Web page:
Published Sep 02, 2010Last year, a story surfaced that English psychedelicists Klaxons weren't feeling the love from their record label, Polydor, after submitting their second album. One comment from an interview was taken out of context, blown out of proportion and wham! - headlines sprouted up saying, "Klaxons album rejected by label for being 'too experimental.'" In a recent interview with Exclaim!, guitarist Simon Taylor-Davis cleared up the confusion, saying the label didn't reject anything.
"It's one of those things where the first album was all about 'nu-rave' and now this one is about the album being rejected," Taylor-Davis explains. "When the next music comes out, it will likely be looked at as the rejected music. It might not be into our fourth or fifth record where we get talked about in musical terms. We just keep shooting ourselves in the feet. That music, yeah, all we did was, like most bands, we just sent music into our label.
"There was nothing experimental about it, like it wasn't some Merzbow noise record. Literally, it's just a collection of songs, some of them longer - not ten minutes - but some of them approach a different style. Just a lot of musicâ¦"
While the band were recording the recently released Surfing the Void, their follow-up to the Mercury Prize-winning Myths of the Near Future, they did experiment, but not with the intention of releasing it as their second album. Instead, Klaxons fans will get two additional EPs of unheard music, Taylor-Davis reveals.
"The problem is that we recorded music in a few very different locations, in Milan and France, and each session was specific to a place and a sound," he explains. "Each session, there were five or six songs to come out of it. We were really struggling about how to release them. We really like the songs, but they didn't make up a record. We decided in the end, strangely, in a chronological sense of time that we'd almost skipped forward a little and made this kind of weird, dream-state music. We didn't feel like it was what we wanted to put out as the next record. We had a place for it, but it wasn't time to release an EP as our second album. We didn't want to butcher it by adding more music to it."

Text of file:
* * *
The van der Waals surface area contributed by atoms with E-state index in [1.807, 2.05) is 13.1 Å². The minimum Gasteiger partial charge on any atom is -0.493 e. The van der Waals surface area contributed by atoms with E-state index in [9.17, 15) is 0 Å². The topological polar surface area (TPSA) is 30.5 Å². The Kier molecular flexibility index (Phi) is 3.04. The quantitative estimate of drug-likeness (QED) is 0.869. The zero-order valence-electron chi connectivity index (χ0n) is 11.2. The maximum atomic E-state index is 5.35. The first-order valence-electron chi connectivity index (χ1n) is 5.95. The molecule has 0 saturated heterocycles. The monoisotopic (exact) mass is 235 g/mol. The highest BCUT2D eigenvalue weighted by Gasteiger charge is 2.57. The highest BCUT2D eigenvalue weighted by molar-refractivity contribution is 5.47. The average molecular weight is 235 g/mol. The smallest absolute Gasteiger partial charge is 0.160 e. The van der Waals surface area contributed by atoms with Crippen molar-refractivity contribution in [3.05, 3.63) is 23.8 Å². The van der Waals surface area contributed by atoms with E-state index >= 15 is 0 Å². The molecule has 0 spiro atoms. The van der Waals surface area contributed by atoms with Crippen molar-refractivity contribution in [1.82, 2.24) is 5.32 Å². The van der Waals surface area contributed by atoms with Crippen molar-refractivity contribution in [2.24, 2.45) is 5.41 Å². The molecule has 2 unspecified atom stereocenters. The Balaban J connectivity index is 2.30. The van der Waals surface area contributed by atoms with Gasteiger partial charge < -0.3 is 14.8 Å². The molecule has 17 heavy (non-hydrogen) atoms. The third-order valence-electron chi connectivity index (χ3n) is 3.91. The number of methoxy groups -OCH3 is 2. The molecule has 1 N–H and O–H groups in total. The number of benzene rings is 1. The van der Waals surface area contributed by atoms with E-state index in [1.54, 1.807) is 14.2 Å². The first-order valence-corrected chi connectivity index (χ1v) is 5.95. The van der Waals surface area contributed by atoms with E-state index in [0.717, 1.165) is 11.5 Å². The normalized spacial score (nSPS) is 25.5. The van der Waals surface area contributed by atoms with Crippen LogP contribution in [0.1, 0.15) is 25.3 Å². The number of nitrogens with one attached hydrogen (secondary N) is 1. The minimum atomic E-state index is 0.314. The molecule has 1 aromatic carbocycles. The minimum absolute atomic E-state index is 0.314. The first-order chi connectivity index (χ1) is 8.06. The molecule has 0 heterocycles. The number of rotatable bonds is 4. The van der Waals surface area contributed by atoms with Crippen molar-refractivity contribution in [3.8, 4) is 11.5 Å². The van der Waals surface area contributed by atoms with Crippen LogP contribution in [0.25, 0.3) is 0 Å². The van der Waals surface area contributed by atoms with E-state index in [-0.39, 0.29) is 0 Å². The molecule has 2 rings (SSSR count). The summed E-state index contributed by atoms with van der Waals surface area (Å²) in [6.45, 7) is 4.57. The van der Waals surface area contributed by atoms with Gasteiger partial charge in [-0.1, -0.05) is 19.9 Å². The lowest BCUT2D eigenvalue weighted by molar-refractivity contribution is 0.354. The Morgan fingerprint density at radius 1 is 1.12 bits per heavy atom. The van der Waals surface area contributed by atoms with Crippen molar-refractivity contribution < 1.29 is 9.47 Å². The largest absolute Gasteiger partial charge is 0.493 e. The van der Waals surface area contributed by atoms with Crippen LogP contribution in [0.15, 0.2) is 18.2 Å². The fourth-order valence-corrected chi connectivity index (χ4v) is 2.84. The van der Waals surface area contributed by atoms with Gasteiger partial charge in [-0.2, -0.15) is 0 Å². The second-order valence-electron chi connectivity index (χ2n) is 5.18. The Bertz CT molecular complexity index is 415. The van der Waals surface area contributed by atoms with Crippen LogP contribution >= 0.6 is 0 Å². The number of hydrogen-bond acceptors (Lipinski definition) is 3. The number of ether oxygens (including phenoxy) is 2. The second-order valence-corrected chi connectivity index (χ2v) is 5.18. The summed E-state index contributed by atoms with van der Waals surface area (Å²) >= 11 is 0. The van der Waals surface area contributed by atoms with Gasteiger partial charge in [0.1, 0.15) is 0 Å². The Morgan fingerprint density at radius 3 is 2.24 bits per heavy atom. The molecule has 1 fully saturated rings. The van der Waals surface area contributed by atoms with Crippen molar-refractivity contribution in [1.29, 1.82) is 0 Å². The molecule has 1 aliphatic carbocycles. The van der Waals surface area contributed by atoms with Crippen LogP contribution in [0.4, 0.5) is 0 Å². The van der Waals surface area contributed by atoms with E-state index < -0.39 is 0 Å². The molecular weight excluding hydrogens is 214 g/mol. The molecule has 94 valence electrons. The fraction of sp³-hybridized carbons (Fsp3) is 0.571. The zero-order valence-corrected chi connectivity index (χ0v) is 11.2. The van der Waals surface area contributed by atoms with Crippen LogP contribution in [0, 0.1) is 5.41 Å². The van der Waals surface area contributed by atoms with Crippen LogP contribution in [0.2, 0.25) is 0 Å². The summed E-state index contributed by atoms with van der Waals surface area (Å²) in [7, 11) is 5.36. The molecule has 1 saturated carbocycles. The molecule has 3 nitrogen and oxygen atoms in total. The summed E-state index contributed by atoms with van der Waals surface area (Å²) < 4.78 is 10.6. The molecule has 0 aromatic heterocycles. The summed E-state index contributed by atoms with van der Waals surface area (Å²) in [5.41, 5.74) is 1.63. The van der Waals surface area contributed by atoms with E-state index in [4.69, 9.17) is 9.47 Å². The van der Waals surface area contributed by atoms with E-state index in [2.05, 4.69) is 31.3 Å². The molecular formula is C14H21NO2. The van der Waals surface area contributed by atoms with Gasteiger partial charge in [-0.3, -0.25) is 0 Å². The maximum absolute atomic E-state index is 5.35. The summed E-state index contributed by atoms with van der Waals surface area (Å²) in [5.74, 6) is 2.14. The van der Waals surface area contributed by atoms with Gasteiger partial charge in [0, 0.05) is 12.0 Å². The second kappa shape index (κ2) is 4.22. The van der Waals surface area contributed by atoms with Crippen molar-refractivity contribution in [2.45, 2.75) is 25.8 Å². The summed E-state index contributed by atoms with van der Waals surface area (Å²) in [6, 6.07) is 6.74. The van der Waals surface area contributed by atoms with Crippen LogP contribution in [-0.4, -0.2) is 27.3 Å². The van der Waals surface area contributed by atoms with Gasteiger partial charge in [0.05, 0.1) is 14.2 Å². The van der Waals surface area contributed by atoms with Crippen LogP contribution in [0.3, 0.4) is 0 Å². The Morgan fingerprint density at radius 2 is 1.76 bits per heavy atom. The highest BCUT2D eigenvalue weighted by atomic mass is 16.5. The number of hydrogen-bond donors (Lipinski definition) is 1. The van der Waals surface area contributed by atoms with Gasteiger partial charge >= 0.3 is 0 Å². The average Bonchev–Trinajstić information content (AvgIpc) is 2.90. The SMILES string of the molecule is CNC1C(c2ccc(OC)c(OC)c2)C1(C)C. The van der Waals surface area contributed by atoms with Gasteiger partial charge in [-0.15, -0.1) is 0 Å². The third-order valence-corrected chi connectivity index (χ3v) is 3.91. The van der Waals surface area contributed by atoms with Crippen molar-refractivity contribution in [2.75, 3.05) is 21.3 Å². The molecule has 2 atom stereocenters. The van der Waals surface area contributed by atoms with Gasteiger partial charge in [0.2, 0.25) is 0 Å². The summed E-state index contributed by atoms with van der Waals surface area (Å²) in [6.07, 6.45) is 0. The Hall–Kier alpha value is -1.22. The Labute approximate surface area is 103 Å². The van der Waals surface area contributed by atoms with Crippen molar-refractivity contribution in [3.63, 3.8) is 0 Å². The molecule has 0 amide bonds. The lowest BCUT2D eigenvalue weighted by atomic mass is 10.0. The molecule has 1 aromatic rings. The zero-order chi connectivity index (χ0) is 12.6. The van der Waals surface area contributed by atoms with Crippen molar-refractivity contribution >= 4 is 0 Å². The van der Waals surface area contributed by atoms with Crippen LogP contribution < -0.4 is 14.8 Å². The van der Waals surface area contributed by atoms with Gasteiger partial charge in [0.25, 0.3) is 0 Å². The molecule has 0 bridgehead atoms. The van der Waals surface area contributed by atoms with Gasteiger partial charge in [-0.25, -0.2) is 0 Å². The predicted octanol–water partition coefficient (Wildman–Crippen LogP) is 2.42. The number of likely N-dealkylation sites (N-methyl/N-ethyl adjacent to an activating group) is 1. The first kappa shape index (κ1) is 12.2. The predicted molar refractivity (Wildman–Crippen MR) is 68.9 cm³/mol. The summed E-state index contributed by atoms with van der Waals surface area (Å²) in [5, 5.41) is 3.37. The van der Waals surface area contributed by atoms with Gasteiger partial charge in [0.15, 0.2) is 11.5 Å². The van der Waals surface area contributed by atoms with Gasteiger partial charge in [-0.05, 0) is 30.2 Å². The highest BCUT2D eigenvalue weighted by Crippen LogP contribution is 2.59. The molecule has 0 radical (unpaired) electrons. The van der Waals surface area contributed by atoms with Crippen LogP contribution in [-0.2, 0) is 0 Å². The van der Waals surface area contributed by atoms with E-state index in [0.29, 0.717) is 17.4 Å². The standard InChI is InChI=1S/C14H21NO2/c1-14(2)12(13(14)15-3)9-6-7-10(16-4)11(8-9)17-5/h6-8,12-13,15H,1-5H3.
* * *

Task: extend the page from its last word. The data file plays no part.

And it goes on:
Taylor-Davis says that the plan is to release the EPs post-Void and after the band finish some touring. And, yes, the label is behind them.
"We have this EP of music that the record label loved and was happy to put out," he says. "I'm hoping early next year we'll put out the one made in France and then later on another EP [from Milan]. It's cool, because there are all these great ideas and you can elaborate on them in different ways. So we're just deciding what we can do with them. It's all being mixed at the moment."
Of course, Canadian fans in Montreal, Toronto and Vancouver will get a chance to possibly hear some of these French- and Italian-inspired ditties when Klaxons hit the road later this month for a North American tour. All the band's dates are below.
To read Exclaim!'s entire interview with Klaxons, click here.
9/20 New York, NY - Bowery Ballroom
9/22 Brooklyn, NY - Music Hall of Williamsburg
9/24 Boston, MA - Paradise Rock Club
9/25 Montreal, QC - Cabaret du Musée Juste Pour Rire
9/27 Toronto, ON - The Mod Club
10/1 Minneapolis, MN - The Triple Rock Social Club
10/4 Vancouver, BC - Venue
10/5 Seattle, WA - Chop Suey
10/7-10 Los Angeles, CA - Culture Collide Music Festival